How to run these benchmarks
I ran this on an Amazon EC2
m2.4xlarge instance with the Red Hat 6.1 x86_64 AMI (
$ yum install make-3.81-19.el6.x86_64 \ gcc-4.4.5-6.el6.x86_64 \ gcc-c++-4.4.5-6.el6.x86_64 \ python-devel-2.6.6-20.el6.x86_64 \ glib2-devel-2.22.5-6.el6.x86_64 \ boost-devel-1.41.0-11.el6_1.2.x86_64 \ qt-devel-4.6.2-17.el6_1.1.x86_64 \ git $ wget http://google-sparsehash.googlecode.com/files/sparsehash-1.11-1.noarch.rpm $ rpm -i sparsehash-1.11-1.noarch.rpm $ git clone git://github.com/timonk/hash-table-shootout.git
Nick's original benchmark with higher key count and restricted to just random integer inserts:
$ cd hash-table-shootout $ mkdir build $ make $ python bench.py $ python make_chart_data.py < output | python make_html.py
Your charts are now in charts.html.
You can tweak some of the values in bench.py to make it run faster at the
expense of less granular data, and you might need to tweak some of the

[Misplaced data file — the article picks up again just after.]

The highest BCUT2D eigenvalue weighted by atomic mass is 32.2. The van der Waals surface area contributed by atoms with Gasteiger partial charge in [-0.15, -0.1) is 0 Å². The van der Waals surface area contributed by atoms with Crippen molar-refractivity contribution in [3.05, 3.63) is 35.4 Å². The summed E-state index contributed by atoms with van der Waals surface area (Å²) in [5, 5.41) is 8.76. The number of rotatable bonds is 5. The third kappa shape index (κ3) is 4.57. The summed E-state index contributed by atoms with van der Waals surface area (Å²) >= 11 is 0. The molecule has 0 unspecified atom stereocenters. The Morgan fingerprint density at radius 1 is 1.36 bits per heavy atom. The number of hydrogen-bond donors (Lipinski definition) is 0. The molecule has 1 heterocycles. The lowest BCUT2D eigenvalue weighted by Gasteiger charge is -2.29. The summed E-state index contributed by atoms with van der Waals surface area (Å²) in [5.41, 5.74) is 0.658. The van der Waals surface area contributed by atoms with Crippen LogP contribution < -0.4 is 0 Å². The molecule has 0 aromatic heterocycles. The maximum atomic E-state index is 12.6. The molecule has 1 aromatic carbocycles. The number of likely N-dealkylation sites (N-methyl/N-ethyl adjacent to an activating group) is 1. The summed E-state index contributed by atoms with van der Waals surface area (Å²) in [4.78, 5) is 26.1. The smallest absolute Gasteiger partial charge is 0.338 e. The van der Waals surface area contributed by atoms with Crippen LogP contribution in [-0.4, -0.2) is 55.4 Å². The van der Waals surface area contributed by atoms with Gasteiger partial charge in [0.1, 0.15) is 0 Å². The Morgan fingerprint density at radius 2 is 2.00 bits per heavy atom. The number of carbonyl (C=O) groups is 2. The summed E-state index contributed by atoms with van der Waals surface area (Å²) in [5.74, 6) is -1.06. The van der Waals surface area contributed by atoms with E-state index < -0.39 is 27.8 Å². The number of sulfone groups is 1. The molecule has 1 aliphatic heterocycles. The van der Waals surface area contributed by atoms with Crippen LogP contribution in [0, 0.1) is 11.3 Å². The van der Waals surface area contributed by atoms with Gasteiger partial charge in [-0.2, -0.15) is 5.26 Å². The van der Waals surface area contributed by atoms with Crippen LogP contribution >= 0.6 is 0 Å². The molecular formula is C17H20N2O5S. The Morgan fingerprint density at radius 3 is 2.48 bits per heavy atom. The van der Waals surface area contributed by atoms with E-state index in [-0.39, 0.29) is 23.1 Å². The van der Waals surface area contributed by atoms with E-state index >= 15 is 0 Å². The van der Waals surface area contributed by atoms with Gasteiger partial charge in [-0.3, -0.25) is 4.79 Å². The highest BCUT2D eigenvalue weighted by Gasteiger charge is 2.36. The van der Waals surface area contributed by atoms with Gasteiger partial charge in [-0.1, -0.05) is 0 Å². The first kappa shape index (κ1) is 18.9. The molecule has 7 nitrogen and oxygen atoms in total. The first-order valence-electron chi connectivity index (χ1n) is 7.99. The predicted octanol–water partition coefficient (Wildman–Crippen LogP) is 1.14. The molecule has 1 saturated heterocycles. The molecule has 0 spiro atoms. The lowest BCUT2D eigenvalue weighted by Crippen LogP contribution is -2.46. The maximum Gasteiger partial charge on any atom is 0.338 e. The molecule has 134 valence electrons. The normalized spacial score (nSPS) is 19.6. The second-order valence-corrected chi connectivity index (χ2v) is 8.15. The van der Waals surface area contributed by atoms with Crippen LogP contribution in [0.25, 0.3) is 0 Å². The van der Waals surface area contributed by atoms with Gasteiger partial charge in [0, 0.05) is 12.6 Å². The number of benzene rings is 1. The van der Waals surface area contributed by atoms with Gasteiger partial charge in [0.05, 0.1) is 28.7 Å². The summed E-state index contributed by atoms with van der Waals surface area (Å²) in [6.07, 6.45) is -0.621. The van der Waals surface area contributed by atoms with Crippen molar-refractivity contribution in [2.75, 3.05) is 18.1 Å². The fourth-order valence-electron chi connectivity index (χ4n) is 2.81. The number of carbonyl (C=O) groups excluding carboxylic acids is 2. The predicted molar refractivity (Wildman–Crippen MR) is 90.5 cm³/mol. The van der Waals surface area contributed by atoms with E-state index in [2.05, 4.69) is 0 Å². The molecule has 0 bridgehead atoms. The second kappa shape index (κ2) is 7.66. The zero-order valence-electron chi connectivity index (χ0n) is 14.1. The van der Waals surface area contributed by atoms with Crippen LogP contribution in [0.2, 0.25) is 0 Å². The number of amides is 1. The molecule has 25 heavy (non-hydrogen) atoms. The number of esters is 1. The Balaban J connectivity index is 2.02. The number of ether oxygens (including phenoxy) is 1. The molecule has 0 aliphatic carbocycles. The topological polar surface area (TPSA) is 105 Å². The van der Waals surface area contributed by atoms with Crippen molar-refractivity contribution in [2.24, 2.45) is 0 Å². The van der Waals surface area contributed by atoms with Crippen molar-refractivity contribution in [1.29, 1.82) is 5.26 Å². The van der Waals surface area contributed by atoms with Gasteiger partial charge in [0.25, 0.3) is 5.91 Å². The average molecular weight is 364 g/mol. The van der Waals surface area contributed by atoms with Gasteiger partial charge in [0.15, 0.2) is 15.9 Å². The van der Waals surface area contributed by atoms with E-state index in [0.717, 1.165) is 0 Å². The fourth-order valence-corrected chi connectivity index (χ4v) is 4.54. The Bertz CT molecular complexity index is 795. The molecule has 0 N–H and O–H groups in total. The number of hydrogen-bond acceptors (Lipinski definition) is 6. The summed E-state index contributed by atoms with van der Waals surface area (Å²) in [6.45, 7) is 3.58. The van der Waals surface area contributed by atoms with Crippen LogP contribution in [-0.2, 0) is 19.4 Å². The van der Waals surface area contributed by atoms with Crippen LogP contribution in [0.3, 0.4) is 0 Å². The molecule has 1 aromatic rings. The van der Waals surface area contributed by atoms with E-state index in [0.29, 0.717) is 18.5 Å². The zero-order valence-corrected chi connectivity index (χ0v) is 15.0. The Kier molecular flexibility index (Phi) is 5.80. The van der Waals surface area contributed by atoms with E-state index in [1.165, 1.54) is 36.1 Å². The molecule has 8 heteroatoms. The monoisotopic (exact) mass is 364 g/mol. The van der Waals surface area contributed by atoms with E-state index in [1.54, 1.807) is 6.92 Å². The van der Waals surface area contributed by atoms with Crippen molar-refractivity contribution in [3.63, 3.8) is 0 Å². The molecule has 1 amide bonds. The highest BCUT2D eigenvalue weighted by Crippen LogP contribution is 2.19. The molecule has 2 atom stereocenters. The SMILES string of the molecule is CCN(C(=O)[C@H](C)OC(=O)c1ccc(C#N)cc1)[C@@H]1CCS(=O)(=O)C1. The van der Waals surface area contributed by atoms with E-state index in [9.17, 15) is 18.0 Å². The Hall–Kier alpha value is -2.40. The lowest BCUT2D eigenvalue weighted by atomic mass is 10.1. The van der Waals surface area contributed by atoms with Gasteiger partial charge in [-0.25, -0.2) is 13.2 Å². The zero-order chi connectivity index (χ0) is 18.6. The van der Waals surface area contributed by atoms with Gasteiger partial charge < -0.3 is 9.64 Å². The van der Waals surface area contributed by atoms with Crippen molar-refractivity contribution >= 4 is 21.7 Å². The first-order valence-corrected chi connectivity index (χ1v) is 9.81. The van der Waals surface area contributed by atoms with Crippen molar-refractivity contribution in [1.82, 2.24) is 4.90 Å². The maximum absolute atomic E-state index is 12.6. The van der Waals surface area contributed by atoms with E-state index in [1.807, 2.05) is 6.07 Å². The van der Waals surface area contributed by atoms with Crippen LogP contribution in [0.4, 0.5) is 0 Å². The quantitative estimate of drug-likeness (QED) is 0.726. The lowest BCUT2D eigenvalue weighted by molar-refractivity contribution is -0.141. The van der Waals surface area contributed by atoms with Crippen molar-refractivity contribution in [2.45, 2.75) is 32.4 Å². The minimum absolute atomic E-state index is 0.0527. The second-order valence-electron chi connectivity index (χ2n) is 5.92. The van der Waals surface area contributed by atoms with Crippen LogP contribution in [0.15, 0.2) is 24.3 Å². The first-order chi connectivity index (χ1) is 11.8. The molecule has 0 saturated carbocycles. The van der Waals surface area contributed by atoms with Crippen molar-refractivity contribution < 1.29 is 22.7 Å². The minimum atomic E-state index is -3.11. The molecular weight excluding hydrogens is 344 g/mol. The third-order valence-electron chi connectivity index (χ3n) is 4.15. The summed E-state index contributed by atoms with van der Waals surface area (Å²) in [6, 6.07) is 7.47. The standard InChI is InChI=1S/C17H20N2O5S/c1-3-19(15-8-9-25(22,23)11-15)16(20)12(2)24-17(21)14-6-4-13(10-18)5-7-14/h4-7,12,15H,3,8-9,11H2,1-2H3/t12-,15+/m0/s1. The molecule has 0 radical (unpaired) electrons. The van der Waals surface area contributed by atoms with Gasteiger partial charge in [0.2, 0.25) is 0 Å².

To run the benchmark at the highest priority possible, do this:
$ sudo nice -n-20 ionice -c1 -n0 sudo -u $USER python bench.py
since I'm running this as
root on EC2, it's simply:
$ nice -n-20 ionice -c1 -n0 python bench.py
You might also want to disable any swap files/partitions so that swapping doesn't influence performance. (The programs will just die if they try to allocate too much memory.)
To run the throughput benchmark:
$ cd hash-table-shootout $ mkdir build_throughput $ make -f MakefileThroughput $ python bench_throughput.py
The results can be found in
output_throughput. I just hacked up my own charts, but I might add a similar utility to generate charts like Nick's.
You can use the same
ionice command line as above to run it at highest priority, but replace
Modified by Timon Karnezos in 2011.
Originally written by Nick Welch in 2010.
No copyright. This work is dedicated to the public domain.
For full details, see http://creativecommons.org/publicdomain/zero/1.0/